Senior Product Designer & Strategist
San Francisco, home to about 840 000 people, 6-12% of whom work in tech, according to Quora. Add to that people with law and financial backgrounds, whose primary clients are tech companies. Simply put, San Francisco today is a city made up of techies and the rest.
San Francisco occupies a 7x7 mile area between Pacific Ocean and San Francisco Bay. You can easily walk the city across in less than 3 hours and San Francisco’s land deficit is the real issue.
Every week entrepreneurs, programmers and designers from all over the world fly in to San Francisco in search for their “gold nugget”. Limited land combined with seismic activity in the area — meaning mostly low-rise housing, aka less apartments — multiplied by high salaries in the tech industry means the rent climbs month after month, both for residential and office spaces, which are now the highest in the US.
Slowly, most of those working in the service industry, unless they’re lucky and got rent control and a landlord who isn’t an ass, start moving out of the city, as living in San Francisco becomes less and less affordable. And while the majority of people move to the East Bay — 1.5 hours a day commute time — the cost of living rises further, and mega-commuting from Sacramento or Las Vegas is now actually a thing.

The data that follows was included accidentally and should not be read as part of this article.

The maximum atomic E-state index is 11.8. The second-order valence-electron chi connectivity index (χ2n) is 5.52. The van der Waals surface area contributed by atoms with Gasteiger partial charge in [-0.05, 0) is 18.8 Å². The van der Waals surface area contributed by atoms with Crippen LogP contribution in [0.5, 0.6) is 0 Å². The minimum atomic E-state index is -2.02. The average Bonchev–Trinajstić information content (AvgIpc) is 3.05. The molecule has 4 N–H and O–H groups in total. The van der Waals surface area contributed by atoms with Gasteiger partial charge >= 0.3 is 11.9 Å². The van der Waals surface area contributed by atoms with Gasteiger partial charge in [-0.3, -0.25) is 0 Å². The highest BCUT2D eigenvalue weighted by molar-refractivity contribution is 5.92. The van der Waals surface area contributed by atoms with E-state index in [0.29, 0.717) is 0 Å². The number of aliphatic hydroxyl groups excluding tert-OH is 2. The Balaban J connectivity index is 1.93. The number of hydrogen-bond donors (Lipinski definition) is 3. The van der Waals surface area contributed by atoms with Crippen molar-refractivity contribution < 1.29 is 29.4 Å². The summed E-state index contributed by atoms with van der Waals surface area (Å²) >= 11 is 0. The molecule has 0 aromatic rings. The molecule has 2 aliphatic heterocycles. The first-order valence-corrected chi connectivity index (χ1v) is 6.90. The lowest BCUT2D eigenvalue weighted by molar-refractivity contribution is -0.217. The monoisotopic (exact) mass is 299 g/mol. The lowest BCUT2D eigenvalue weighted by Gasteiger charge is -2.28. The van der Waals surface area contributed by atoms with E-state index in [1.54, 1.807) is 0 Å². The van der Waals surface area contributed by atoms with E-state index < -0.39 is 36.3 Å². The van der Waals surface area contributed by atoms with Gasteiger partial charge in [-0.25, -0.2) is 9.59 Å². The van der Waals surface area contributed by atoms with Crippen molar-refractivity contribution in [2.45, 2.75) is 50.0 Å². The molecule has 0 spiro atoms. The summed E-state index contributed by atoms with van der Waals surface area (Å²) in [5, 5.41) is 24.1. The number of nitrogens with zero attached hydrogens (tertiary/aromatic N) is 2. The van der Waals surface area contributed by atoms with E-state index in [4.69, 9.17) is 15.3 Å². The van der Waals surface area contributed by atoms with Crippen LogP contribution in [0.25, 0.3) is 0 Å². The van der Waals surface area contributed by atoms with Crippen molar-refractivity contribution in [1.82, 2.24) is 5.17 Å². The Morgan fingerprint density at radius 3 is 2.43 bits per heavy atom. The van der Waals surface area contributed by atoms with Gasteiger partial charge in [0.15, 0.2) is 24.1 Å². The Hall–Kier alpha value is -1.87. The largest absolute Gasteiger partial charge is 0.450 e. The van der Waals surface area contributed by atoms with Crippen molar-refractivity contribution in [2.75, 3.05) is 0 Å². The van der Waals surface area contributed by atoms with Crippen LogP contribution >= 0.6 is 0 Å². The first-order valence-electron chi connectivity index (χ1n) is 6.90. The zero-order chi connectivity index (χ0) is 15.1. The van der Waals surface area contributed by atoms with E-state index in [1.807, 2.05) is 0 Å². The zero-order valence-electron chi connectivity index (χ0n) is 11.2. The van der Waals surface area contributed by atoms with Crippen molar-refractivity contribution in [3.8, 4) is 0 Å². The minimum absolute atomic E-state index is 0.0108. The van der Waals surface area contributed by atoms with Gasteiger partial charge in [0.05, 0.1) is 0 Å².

San Francisco is exploding right now with the tax money pouring in, but even with minimum wages at $12.25/hour — up $5, compared to US-average — you can’t afford anything but a room in Tenderloin.
One day everyone outside the tech-industry would move to South California, Oregon or Nevada, leaving us techies on our own. Bart trains will become automated, Lyft will come up with self-driving cars to drive us to Mission on a Friday night, Amazon drones will deliver us packages and Onfleet will deal with everything else you need delivered. Robobaristas will become an ordinary part of our lives and bars will use Spotify to put the music on.
So what are the problems the tech industry is solving? Are we disrupting industries or is our industry the disruptor? Are we solving the problems that need to be solved or are those the problems we ourselves created?
Shop-assistants, bartenders, waiters, taxi-drivers — all of the professions that will become obsolete in the next 50 years because there isn’t enough land in the City by the Bay.
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